Philadelphia Vacation, Day 4:
I'll admit, I'm not exactly the first to jump at 'educational' sightseeing; I'd much rather gravitate towards local hangouts, scenery, and art museums. However, online I'd read that East State Penn had audio tours recorded by Steve Buscemi, which had peaked my interest enough to suggest it as a stop. Unfortunately for us, (again as you'll see why) we chose one of the busiest days of the year for a visit, and all audio guides wee overbooked. Even walk-through tours were at capacity, though, like any good state ran 'museum' or program, they were happy to take the same amount of money from us and let us wander. If we weren't going to hear form Mr. Buscemi, it was my preferred backup plan anyhow. It turns out wandering the grounds freely was much more exploratory and quicker than being bound to a group. I also had the chance to snap a few cool photos! I know a prison isn't exactly your typical photography subject, but there was something dramatically....empty, that struck me about this place.
But not all of Eastern Penn State's visitors were stone cold killers and maniacal crimelords. In August of 1924, perhaps one of the most beloved inmates was checked into this facility. Pep, the Labrador Retriever, was sentenced to life without parole for killing the Governor's wife's cherished cat. Of course, in a clear case of swaying influence, the Governor was not about to admit he had sentenced a harmless dog to life behind bars; he claimed that he had merely made Pep a 'mascot for the prisoners'. And in prison is precisely where Pep lived out the remainder of his 10 years. Quirky stories like this littered plaques and background guided tours during our visit.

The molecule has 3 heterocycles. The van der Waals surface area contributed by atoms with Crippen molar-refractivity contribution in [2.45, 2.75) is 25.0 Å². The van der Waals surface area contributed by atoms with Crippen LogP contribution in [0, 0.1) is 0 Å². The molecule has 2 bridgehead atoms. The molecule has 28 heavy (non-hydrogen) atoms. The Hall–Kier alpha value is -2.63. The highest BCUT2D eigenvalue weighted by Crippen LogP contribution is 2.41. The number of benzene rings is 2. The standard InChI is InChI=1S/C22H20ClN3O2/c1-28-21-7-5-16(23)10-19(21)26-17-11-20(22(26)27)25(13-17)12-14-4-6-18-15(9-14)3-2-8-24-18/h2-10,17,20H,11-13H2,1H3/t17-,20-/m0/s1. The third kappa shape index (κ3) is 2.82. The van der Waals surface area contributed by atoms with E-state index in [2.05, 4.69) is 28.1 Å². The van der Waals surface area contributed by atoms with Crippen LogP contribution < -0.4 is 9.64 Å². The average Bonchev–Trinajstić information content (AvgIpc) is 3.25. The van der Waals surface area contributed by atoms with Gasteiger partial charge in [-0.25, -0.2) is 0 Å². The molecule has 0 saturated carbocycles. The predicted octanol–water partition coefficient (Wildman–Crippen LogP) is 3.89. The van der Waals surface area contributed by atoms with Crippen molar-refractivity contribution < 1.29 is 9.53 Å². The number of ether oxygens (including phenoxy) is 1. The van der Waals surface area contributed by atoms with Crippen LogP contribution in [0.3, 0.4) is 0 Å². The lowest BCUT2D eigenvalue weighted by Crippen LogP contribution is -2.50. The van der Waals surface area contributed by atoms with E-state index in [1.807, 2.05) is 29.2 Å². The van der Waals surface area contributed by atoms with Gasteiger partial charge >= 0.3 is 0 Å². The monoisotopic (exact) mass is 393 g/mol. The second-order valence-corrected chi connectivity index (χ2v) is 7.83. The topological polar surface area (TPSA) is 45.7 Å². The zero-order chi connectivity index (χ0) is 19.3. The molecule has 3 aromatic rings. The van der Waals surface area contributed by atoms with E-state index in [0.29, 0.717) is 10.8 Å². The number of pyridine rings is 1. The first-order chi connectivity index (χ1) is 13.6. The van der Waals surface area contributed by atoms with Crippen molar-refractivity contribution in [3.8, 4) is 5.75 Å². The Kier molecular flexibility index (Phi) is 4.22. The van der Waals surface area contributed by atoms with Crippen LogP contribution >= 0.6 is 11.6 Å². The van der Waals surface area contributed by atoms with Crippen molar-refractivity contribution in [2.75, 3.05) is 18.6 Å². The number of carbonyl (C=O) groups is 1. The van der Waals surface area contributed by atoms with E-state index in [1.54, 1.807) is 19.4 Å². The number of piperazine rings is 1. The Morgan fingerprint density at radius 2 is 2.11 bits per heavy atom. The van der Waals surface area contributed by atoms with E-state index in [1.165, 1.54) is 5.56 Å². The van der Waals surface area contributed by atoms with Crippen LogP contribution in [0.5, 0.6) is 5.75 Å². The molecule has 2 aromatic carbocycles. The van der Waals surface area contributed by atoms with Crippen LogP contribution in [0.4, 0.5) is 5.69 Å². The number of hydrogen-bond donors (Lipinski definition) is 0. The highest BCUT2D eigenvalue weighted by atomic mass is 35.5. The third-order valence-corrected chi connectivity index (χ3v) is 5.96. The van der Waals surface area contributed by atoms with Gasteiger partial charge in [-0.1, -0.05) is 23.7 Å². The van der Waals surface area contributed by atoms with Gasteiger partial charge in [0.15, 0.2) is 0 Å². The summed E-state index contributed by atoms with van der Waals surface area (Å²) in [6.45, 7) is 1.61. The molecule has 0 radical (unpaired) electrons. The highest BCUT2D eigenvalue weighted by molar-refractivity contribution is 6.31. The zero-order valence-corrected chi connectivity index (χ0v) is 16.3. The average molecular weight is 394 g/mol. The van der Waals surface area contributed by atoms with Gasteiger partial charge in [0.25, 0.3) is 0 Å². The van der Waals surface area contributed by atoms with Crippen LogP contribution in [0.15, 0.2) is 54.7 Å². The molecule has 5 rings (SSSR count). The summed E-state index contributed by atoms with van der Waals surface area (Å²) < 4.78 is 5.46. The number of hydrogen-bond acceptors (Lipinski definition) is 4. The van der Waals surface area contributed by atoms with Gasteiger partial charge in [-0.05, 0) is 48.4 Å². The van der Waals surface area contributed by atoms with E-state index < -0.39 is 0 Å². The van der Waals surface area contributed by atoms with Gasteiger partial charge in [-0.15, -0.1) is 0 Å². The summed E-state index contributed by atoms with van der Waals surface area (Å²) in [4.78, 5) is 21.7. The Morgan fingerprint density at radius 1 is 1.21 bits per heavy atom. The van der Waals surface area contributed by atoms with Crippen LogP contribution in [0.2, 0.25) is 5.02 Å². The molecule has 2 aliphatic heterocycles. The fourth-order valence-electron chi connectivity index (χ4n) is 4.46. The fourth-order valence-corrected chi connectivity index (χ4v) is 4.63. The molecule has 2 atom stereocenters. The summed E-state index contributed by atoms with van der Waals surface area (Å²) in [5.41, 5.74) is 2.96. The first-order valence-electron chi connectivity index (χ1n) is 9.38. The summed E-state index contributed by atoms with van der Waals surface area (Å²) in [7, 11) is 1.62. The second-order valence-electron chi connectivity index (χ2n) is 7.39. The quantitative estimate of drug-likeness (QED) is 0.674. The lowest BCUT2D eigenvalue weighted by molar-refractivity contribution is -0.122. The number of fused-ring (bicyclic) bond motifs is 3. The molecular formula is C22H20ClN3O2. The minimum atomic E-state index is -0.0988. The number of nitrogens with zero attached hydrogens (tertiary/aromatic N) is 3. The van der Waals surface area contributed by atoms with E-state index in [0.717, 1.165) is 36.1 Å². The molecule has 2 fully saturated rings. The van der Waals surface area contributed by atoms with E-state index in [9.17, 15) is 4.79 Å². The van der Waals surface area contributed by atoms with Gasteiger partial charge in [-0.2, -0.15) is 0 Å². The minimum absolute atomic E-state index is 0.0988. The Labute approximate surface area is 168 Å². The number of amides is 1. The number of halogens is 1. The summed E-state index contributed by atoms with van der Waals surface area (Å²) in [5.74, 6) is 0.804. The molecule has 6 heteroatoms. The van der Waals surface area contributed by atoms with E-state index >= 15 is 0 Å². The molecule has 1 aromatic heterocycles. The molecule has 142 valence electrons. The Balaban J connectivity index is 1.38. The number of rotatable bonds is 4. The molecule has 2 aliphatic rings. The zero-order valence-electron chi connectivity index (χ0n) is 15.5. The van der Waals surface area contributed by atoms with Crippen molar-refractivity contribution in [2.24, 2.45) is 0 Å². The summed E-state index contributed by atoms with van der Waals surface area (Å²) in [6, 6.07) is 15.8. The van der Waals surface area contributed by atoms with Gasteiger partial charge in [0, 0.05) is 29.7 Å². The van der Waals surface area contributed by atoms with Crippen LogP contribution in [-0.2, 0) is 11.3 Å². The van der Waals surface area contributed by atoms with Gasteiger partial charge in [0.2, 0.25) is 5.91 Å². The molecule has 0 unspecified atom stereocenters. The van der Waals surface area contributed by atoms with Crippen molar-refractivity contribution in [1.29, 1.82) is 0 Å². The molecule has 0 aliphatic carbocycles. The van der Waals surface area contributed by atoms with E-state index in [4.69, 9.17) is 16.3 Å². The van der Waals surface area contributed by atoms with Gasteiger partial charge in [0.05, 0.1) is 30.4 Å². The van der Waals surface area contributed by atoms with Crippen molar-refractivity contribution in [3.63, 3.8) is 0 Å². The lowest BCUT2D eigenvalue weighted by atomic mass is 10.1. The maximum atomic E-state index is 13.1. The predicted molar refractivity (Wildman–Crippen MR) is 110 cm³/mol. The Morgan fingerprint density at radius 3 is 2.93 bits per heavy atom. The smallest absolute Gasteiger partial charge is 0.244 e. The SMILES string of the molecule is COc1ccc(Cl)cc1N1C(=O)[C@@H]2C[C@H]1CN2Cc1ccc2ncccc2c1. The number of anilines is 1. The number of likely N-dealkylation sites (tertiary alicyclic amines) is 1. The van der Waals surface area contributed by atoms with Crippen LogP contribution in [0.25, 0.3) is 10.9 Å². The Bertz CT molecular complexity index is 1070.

While one hallway after the next tended to blur into the same thing, there were a few sections of dramatic note. In particular, the gate to the penitentiary's infirmary, marked with peeling and rusted paint, bearing a traditional Red Cross peered into an eerie green corridor. There was something simply mesmerizing; perhaps it was the padlock of this 'restricted' wing, or the fact that time seemed to almost stand still, quite the opposite of the sights and sounds this area would have been accustomed to in it's Hey Day. There was also a 'Barber's Room', reduced primarily to dust and rumble, but with a few eerie components strewn about. There are stories this particular room was used for torture at one point in the prison's history. Of course, as time moved on there was less leniency for 'reform' techniques that involved torture and physical discipline.
Recall how I mentioned we'd arrived on an unfortunately busy day? Having been raised on the West Coast, where things such as Columbus Day aren't much of an event, we were out of our element to walk into Philadelphia's Bastille Day celebration, which took place directly in from of the Penitentiary, and blocked off an entire 6 blocks in either direction. Upon exiting our visit to East State Penn, this was the sight we beheld. If you'll glance past all the drunk and smiling bystanders, to the left, you'll notice a harmless watermelon, and...oh, yes, a guillotine. For the better part of an hour we observed some festive hosts parading this fruit back and forth before CHOP slicing it in half and passing it through the crowd. We didn't happen to stay long enough to observe the mock beheading (of Marie Antionette) with the actors, but I'm sure it was a sight to behold. The crowd seemed to be very rowdy when we left- I never know the Pennsylvanian's got so into their history!